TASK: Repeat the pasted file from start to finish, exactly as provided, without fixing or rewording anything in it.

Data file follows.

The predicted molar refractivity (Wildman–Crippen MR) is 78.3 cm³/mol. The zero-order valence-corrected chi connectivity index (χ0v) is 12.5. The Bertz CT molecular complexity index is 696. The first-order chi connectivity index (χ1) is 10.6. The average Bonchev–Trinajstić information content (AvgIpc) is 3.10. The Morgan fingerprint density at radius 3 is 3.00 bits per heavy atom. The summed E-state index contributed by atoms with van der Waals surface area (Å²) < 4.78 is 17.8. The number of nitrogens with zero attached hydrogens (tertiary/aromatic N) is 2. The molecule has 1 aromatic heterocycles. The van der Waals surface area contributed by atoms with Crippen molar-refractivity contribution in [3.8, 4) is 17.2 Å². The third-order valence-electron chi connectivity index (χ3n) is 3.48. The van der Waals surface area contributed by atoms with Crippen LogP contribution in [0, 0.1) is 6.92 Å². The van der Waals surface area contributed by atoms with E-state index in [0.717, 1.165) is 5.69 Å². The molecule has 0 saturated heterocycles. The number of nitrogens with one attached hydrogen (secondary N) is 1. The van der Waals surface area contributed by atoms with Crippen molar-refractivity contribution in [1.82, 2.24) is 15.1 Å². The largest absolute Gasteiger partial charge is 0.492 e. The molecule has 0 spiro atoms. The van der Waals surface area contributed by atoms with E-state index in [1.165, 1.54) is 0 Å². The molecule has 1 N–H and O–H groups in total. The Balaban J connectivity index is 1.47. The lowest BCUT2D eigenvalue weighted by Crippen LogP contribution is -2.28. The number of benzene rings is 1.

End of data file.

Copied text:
The predicted molar refractivity (Wildman–Crippen MR) is 78.3 cm³/mol. The zero-order valence-corrected chi connectivity index (χ0v) is 12.5. The Bertz CT molecular complexity index is 696. The first-order chi connectivity index (χ1) is 10.6. The average Bonchev–Trinajstić information content (AvgIpc) is 3.10. The Morgan fingerprint density at radius 3 is 3.00 bits per heavy atom. The summed E-state index contributed by atoms with van der Waals surface area (Å²) < 4.78 is 17.8. The number of nitrogens with zero attached hydrogens (tertiary/aromatic N) is 2. The molecule has 1 aromatic heterocycles. The van der Waals surface area contributed by atoms with Crippen molar-refractivity contribution in [3.8, 4) is 17.2 Å². The third-order valence-electron chi connectivity index (χ3n) is 3.48. The van der Waals surface area contributed by atoms with Crippen LogP contribution in [0, 0.1) is 6.92 Å². The van der Waals surface area contributed by atoms with E-state index in [0.717, 1.165) is 5.69 Å². The molecule has 0 saturated heterocycles. The number of nitrogens with one attached hydrogen (secondary N) is 1. The van der Waals surface area contributed by atoms with Crippen molar-refractivity contribution in [1.82, 2.24) is 15.1 Å². The largest absolute Gasteiger partial charge is 0.492 e. The molecule has 0 spiro atoms. The van der Waals surface area contributed by atoms with E-state index in [1.165, 1.54) is 0 Å². The molecule has 1 N–H and O–H groups in total. The Balaban J connectivity index is 1.47. The lowest BCUT2D eigenvalue weighted by Crippen LogP contribution is -2.28. The number of benzene rings is 1.